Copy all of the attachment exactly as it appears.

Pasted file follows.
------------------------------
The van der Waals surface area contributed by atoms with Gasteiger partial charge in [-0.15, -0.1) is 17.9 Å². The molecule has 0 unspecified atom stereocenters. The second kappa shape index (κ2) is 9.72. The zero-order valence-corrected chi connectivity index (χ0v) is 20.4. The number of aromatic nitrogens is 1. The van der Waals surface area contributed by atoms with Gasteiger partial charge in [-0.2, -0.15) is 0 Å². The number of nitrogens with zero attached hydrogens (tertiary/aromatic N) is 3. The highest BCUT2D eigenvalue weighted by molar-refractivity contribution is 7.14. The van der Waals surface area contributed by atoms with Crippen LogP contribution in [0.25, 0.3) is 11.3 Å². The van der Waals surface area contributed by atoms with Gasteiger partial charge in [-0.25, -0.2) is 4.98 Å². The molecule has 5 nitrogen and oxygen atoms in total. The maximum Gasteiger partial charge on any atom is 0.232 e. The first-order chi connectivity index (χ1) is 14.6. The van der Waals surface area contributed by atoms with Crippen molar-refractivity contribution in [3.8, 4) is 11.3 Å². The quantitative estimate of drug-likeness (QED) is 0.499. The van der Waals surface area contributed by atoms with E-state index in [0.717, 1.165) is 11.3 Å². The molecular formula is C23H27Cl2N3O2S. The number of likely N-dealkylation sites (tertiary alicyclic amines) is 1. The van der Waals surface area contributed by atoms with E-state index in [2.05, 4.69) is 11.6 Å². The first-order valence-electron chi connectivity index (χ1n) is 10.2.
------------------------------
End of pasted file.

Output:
The van der Waals surface area contributed by atoms with Gasteiger partial charge in [-0.15, -0.1) is 17.9 Å². The molecule has 0 unspecified atom stereocenters. The second kappa shape index (κ2) is 9.72. The zero-order valence-corrected chi connectivity index (χ0v) is 20.4. The number of aromatic nitrogens is 1. The van der Waals surface area contributed by atoms with Gasteiger partial charge in [-0.2, -0.15) is 0 Å². The number of nitrogens with zero attached hydrogens (tertiary/aromatic N) is 3. The highest BCUT2D eigenvalue weighted by molar-refractivity contribution is 7.14. The van der Waals surface area contributed by atoms with Crippen LogP contribution in [0.25, 0.3) is 11.3 Å². The van der Waals surface area contributed by atoms with Gasteiger partial charge in [-0.25, -0.2) is 4.98 Å². The molecule has 5 nitrogen and oxygen atoms in total. The maximum Gasteiger partial charge on any atom is 0.232 e. The first-order chi connectivity index (χ1) is 14.6. The van der Waals surface area contributed by atoms with Crippen molar-refractivity contribution in [3.8, 4) is 11.3 Å². The quantitative estimate of drug-likeness (QED) is 0.499. The van der Waals surface area contributed by atoms with E-state index in [0.717, 1.165) is 11.3 Å². The molecular formula is C23H27Cl2N3O2S. The number of likely N-dealkylation sites (tertiary alicyclic amines) is 1. The van der Waals surface area contributed by atoms with E-state index in [2.05, 4.69) is 11.6 Å². The first-order valence-electron chi connectivity index (χ1n) is 10.2.